Since February 1978, the Club has shown a great deal of character, improving their final position on the ladder from 6th to 3rd in 1980.
Panthers social club was very active with many functions, and small and large projects that ended up with more interest being shown in the club on the football ground.
Panthers main target was that of acquiring an experienced, successful coach for the club. It was realised with ex-Goldsworthy coach Harry Newman was engaged for the season.
At Harry’s opening address during the Membership Night in April 1980 many will agree that it was his methodical and controlled approach to moulding together the most individually talented collection of footballers in the League that enabled Panthers to be potential Premiers. Unfortunate circumstances throughout the season were to deny Panthers that goal.
In 1975, John McArthur, the township officer at Shay Gap decided to form a football team to play in the De Grey Football League. John was a former VFL player who played for Hawthorn and was a member of their first Premiership side in 1961 playing a centre half back. John went on to play 61 games for Hawthorn. A strongly built man, and very fit at the age of 37. He could kick a footy over a wheat silo and run through a pack of players with ease. He was, however an extremely fair player who went on to win the Fairest and Best in 1975.
At the beginning of the footy season, the Hawthorn jumpers were ordered. However they did not arrive until the 4th or 5th game so John contacted Colin Matheson who arranged for the club to use the De Grey Combined side jumpers in the meantime. These jumpers were red and black and were the itchiest jumpers ever made especially in the heat of the Pilbara.
Being a small mining town with a total population of about 850 to 950 people, a continuous roster on 12 hour shifts and a transient population meant it was always going to be a struggle to field a team without calling on the services of Rugby Union, Rugby League and Soccer players. This was before FIFO and the town was regarded as residential, not a mining camp. A lot of the time, the Hawks had people teaching these guys how to hold a ball, kick a ball and the basic rules. One recollection at the time was a guy who converted to football (nick name Stickman because of his build) received the ball on the half back flank , took off with the ball under his arm and sprinted to the other end, then without bouncing the ball dived across the goal line between the posts, stood up and punched the air with victory ,and looked fairly embarrassed when he was told “you ran too far”.
Another player Jerry McGough, an Irish man, had the unbelievable skill of being able to run in a straight line yet kicked the ball off the inside or outside of his boot and pin point it on to another player’s chest.
The players adopted a club song very early in the piece and it was sung to the tune of “Five Miles from Gundagai”. It went:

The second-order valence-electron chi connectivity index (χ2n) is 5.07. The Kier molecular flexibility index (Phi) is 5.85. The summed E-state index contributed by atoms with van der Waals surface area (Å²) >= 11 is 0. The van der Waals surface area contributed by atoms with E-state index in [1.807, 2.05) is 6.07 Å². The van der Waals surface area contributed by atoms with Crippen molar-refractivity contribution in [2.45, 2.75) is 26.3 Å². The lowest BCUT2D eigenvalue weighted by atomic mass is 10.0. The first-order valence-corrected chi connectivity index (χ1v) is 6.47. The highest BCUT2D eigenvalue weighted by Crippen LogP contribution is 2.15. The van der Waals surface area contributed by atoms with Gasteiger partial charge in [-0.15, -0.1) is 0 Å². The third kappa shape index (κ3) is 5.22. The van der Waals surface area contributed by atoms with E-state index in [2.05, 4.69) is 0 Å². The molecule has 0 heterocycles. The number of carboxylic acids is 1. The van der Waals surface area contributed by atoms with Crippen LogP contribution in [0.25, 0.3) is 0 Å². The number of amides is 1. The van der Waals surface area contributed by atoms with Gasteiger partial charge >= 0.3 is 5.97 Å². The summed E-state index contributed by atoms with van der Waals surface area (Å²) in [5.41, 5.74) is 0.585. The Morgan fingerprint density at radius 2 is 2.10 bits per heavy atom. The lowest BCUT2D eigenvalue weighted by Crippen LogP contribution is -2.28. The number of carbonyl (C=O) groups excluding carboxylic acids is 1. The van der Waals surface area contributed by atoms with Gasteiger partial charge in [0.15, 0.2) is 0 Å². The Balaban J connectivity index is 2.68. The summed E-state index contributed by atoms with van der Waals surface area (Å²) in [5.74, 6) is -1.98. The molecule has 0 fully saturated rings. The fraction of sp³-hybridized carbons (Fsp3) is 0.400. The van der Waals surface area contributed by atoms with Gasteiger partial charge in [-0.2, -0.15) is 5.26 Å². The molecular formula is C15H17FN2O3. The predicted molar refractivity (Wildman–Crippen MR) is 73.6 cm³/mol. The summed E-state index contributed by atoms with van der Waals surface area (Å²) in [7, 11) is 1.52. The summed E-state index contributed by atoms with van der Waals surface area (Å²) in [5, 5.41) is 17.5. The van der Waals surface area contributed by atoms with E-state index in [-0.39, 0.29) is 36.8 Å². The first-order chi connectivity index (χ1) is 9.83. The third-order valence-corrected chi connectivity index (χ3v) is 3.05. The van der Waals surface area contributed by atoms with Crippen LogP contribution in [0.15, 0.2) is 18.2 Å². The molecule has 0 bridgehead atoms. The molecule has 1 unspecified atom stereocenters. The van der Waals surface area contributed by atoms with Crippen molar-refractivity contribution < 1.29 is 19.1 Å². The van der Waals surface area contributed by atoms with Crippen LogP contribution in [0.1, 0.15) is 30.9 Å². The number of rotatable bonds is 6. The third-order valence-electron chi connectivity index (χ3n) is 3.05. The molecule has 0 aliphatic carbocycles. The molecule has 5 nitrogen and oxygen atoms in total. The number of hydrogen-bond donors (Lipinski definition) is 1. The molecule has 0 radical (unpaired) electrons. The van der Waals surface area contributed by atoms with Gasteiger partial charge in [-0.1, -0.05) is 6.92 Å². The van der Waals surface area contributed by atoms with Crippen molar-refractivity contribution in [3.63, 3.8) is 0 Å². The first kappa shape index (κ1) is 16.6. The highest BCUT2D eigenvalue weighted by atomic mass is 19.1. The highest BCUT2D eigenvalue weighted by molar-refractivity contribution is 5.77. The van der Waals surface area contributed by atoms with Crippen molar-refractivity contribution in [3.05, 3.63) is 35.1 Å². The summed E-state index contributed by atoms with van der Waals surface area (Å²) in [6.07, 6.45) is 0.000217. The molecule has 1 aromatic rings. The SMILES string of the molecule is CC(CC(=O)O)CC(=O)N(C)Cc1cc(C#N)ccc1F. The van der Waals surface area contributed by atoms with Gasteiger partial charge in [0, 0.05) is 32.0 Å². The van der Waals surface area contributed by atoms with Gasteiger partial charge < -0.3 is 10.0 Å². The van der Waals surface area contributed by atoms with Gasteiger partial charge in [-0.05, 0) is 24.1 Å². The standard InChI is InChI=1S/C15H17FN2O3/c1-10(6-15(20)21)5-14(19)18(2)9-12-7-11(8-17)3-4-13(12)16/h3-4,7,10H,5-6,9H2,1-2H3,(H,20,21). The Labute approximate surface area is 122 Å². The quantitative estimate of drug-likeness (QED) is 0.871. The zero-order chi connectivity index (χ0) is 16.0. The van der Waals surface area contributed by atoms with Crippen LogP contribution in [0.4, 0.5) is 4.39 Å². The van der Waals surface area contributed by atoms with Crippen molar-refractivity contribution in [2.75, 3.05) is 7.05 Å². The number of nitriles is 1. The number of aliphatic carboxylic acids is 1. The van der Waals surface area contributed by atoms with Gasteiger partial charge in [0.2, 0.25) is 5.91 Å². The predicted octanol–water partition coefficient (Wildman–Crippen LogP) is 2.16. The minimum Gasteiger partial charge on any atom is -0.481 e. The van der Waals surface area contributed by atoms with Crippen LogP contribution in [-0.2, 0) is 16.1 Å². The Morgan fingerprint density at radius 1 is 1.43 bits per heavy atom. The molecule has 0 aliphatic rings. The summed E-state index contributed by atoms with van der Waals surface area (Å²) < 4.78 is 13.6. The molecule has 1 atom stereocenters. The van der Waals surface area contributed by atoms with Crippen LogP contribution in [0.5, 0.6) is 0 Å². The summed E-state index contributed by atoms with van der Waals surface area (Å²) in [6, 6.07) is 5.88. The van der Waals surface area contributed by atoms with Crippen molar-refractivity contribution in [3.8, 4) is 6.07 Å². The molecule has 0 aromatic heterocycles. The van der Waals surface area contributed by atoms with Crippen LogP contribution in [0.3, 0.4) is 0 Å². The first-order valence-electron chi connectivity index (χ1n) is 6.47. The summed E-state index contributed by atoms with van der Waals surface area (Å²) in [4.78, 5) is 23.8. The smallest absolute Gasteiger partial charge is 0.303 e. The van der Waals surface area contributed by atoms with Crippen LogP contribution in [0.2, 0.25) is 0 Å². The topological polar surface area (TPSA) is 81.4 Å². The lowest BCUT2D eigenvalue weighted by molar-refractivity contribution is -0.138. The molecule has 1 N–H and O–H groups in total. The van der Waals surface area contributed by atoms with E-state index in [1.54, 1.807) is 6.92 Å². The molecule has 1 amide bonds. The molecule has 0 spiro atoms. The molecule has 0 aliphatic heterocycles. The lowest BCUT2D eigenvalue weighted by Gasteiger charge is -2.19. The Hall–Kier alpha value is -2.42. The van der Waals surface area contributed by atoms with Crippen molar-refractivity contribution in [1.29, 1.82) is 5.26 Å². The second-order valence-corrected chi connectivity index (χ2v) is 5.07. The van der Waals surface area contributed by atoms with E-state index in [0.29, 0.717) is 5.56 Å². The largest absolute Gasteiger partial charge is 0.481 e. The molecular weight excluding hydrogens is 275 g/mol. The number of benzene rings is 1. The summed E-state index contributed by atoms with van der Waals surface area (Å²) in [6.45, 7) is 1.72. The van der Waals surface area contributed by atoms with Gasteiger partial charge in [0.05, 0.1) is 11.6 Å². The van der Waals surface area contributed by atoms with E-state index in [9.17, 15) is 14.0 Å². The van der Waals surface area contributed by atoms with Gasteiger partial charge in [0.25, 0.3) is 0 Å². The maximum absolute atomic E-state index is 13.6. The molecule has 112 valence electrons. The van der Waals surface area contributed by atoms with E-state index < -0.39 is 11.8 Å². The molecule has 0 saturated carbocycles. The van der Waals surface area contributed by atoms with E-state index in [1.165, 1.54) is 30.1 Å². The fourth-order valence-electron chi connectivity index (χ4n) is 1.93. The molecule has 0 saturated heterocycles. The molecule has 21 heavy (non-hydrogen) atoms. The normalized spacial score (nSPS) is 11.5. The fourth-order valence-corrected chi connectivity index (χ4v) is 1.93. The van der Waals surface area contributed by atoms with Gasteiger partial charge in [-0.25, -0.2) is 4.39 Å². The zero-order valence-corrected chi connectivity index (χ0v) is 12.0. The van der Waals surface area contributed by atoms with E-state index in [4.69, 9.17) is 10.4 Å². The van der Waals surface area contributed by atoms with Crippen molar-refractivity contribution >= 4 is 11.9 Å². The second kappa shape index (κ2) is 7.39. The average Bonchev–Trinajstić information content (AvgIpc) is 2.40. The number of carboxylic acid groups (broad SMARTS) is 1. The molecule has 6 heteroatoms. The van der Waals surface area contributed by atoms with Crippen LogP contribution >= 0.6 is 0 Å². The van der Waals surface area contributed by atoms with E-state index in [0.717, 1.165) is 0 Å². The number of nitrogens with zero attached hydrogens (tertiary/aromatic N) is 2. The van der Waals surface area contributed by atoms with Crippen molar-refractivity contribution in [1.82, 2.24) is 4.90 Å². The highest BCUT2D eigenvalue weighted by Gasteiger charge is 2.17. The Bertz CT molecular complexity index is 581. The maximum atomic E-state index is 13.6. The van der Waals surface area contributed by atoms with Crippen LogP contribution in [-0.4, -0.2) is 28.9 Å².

There’s a track winding back to a place they call Shay Gap
Along the road to Marble Bar
Where we eat nuts and bolts for breakfast
And iron in our stew
They don’t know what to feed us
Cause we are iron through and through
Are we good
Are we any bloody good
We come from Shay Gap yes we do
Did we win? We shit it in Easyyyyyyyyyyyy
There were different versions depending on the amount of beer consumed prior to singing the song. There have been some claims as to who wrote the words and some say it was Wayne Cross but his version of the story is that it was almost certainly Charlie Dunn who played in 1975.
The team had some outstanding players. John McArthur who was Fairest and Best in 1975. John Nani from Bunbury who played full forward and won both the club leading goal kicker and the league goal kicker. It was not uncommon for McArthur to kick out from fullback and Nani mark somewhere in the forward line. Sadly John Nani passed away at a very young age. His sons went on to play for East Perth. Darryl Kernigan was a tough player who fractured an arm in a motor bike accident on the morning of a game. They put the arm in a splint and he played a full game and was best on ground. Frank Cruden a back pocket player who went on to play 100 plus games. There were only two players who played over 100 games for Shay Gap, the other being Wayne Cross. There was always a number of Broken Hill boys in Shay Gap and in 1975 tree stood out being Bill Cook, Ray Gray and Jimmy (Kracker) Hinton. Jim went on to play for Shay Gap twice, and Finucane Island and South Hedland twice. He “collected” jumpers for all clubs.
The first home game at Shay Gap was against Port Hedland Rovers, who were the 1974 De Grey Football League Premiers. For this match they flew to Shay Gap in a fleet of light aircraft. The oval was fairly new, lightly grassed, as hard as a sealed road and made up on Pilbara red dirt. The Hawks decided to water down the oval over night to try to soften the ground a little. The Rovers players with their red white and blue jumpers and spotless white shorts looked pretty crappy by the end of the game. In fact the shorts were now a nice shade of pink.